April 28, 2011

National Poetry Month. Oops.

 

I had such plans for this month.  And of course I got distracted, because that’s what I always do, get distracted.

But it’s not quite May yet.  So I thought I’d hastily shove a few favourite poems at you.

                Every now and then I am reminded that my formal education was not a total loss.  I first met Theodore Roethke in school.  Probably The Waking:  http://gawow.com/roethke/poems/104.html which I also love–and everyone knows ‘I wake to sleep, and take my waking slow . . . I learn by going where I have to go.’  It’s a poem to live by.  I try to live by it.  Some days it’s easier than other days.*  And My Papa’s Waltz http://gawow.com/roethke/poems/43.html was in one of the dumber anthologies I suffered through in high school, from whose pages it shown like a star.

                  But it’s Elegy for Jane that absolutely blew me away.  And where did I see it for the first time?  Sitting my Advanced Placement English test my senior year of high school, so I could escape Remedial Lit 101 in college.  Imagine, if you will, sitting in a classroom at a non-standard day and time with a few other sweating hopefuls, opening your test booklets to see what you were going to have to read and comprehend sufficiently to write a coherent, judge-impressing-in-the-right-way essay on.  And here was this perfectly amazing poem.  I have always been a visceral reader, and for all my tendency to run on and on** I tend to go blank and speechless when I’m moved.  Words flow in later.  I have no idea what I wrote in this case, but whatever it was it got me out of Lit 101, for which I owe it (and Roethke) a major debt of gratitude.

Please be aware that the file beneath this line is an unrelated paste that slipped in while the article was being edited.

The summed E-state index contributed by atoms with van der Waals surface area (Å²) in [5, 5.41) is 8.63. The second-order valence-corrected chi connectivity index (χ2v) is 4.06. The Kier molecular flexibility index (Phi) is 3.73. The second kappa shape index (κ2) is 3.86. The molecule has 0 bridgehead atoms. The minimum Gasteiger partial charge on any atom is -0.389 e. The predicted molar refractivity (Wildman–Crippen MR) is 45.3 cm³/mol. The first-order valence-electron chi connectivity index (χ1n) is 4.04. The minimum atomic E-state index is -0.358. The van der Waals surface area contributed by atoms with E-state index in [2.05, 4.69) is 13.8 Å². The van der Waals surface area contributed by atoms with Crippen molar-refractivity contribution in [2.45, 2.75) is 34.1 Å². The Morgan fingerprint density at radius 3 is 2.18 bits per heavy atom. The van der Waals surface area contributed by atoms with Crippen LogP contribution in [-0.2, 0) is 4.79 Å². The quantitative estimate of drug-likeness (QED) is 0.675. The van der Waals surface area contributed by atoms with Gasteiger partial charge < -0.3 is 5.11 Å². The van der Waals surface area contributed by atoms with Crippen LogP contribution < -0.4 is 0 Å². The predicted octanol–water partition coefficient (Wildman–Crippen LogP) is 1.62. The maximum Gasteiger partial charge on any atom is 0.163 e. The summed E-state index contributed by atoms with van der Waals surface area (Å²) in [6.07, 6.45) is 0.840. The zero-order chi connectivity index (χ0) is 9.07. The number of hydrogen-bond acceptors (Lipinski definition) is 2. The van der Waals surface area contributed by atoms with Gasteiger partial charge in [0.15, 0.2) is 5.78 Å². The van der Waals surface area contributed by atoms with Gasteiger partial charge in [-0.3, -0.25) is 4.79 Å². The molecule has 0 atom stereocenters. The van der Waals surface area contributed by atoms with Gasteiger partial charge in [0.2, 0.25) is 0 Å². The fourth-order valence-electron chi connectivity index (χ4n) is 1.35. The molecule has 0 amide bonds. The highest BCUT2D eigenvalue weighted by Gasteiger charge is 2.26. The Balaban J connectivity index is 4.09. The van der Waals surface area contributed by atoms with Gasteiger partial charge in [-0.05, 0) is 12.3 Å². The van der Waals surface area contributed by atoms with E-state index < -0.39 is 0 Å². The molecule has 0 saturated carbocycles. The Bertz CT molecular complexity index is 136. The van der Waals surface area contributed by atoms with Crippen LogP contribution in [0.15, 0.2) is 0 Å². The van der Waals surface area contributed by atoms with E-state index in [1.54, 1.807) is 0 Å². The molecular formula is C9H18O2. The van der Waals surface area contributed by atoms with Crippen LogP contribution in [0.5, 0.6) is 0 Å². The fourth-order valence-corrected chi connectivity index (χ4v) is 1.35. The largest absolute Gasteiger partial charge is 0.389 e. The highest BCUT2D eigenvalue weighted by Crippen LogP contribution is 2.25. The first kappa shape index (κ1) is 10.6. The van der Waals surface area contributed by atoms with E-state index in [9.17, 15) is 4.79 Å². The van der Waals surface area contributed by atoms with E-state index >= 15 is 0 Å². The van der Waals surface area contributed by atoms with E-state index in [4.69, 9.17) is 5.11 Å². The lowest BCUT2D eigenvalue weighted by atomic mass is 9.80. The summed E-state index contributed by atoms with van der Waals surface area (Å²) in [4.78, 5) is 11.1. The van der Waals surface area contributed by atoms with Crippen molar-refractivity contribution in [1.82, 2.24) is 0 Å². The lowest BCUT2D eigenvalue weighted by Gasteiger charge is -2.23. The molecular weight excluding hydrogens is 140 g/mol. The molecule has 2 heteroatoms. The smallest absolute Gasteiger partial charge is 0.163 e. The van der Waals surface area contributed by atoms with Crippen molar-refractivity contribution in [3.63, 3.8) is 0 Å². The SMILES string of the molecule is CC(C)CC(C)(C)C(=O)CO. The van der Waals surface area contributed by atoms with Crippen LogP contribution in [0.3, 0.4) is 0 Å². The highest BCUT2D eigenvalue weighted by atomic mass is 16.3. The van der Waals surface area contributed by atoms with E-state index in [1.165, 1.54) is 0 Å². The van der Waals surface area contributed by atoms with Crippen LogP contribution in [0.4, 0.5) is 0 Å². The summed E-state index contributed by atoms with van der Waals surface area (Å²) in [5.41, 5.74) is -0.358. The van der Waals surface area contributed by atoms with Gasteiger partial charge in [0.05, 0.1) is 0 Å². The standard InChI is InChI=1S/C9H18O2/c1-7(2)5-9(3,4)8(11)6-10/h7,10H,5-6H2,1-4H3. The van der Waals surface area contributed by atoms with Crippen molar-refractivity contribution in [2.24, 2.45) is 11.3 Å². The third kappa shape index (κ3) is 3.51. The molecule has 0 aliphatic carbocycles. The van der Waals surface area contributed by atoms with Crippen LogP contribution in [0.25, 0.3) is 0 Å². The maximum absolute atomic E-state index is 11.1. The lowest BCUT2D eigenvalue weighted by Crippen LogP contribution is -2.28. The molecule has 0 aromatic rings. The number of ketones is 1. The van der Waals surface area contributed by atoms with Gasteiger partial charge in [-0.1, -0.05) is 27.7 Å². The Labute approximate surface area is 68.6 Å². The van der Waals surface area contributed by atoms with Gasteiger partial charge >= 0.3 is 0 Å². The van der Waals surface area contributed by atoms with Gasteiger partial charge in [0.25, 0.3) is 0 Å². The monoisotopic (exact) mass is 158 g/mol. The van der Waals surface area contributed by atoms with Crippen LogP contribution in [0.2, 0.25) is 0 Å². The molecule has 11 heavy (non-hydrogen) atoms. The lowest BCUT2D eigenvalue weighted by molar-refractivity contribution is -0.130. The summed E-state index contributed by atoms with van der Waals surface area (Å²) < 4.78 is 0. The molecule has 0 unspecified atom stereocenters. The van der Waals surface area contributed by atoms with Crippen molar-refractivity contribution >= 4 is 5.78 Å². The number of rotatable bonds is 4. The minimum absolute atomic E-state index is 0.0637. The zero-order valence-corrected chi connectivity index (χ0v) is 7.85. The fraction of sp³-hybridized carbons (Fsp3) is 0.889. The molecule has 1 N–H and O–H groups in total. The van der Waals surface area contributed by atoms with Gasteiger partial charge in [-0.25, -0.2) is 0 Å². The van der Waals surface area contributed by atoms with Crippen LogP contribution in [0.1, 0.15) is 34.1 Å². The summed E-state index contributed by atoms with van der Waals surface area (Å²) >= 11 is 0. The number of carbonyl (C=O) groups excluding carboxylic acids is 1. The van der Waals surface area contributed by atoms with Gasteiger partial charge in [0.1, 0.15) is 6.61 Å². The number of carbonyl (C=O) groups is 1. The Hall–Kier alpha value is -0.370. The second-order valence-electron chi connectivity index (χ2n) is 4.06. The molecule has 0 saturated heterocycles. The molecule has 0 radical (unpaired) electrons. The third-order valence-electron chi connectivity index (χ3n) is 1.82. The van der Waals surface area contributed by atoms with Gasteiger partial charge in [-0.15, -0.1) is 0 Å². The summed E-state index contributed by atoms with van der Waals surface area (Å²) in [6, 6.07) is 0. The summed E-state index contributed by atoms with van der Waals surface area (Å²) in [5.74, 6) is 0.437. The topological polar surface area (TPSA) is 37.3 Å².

Theodore Roethke 

Elegy for Jane
(My student, thrown by a horse) 

I remember the neckcurls, limp and damp as tendrils;
And her quick look, a sidelong pickerel smile;
And how, once startled into talk, the light syllables leaped for her,
And she balanced in the delight of her thought,

A wren, happy, tail into the wind,
Her song trembling the twigs and small branches.
The shade sang with her;
The leaves, their whispers turned to kissing,
And the mould sang in the bleached valleys under the rose.

Oh, when she was sad, she cast herself down into such a pure depth,
Even a father could not find her:
Scraping her cheek against straw,
Stirring the clearest water.

My sparrow, you are not here,
Waiting like a fern, making a spiney shadow.
The sides of wet stones cannot console me,
Nor the moss, wound with the last light.

If only I could nudge you from this sleep,
My maimed darling, my skittery pigeon.
Over this damp grave I speak the words of my love:
I, with no rights in this matter,
Neither father nor lover.

 * * *

* The ‘waking slow’ part I have down really well. 

** Ahem.

comments

Please join the discussion at Robin McKinley's Web Forum.